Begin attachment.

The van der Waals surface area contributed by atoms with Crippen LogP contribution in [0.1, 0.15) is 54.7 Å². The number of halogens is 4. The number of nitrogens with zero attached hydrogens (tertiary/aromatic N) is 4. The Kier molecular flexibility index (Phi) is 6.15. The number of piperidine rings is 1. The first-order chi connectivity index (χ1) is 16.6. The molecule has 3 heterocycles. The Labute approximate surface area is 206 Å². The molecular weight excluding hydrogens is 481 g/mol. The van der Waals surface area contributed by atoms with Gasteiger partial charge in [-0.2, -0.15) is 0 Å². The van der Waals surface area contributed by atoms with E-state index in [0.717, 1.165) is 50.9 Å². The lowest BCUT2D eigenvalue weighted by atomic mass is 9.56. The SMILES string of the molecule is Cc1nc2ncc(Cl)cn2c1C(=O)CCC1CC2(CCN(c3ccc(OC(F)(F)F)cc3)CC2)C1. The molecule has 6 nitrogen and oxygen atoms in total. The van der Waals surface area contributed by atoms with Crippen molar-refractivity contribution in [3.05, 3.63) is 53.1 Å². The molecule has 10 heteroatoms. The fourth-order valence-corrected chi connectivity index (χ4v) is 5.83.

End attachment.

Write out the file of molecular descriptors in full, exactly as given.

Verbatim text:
The van der Waals surface area contributed by atoms with Crippen LogP contribution in [0.1, 0.15) is 54.7 Å². The number of halogens is 4. The number of nitrogens with zero attached hydrogens (tertiary/aromatic N) is 4. The Kier molecular flexibility index (Phi) is 6.15. The number of piperidine rings is 1. The first-order chi connectivity index (χ1) is 16.6. The molecule has 3 heterocycles. The Labute approximate surface area is 206 Å². The molecular weight excluding hydrogens is 481 g/mol. The van der Waals surface area contributed by atoms with Gasteiger partial charge in [-0.2, -0.15) is 0 Å². The van der Waals surface area contributed by atoms with E-state index in [0.717, 1.165) is 50.9 Å². The lowest BCUT2D eigenvalue weighted by atomic mass is 9.56. The SMILES string of the molecule is Cc1nc2ncc(Cl)cn2c1C(=O)CCC1CC2(CCN(c3ccc(OC(F)(F)F)cc3)CC2)C1. The molecule has 6 nitrogen and oxygen atoms in total. The van der Waals surface area contributed by atoms with Crippen molar-refractivity contribution in [3.05, 3.63) is 53.1 Å². The molecule has 10 heteroatoms. The fourth-order valence-corrected chi connectivity index (χ4v) is 5.83.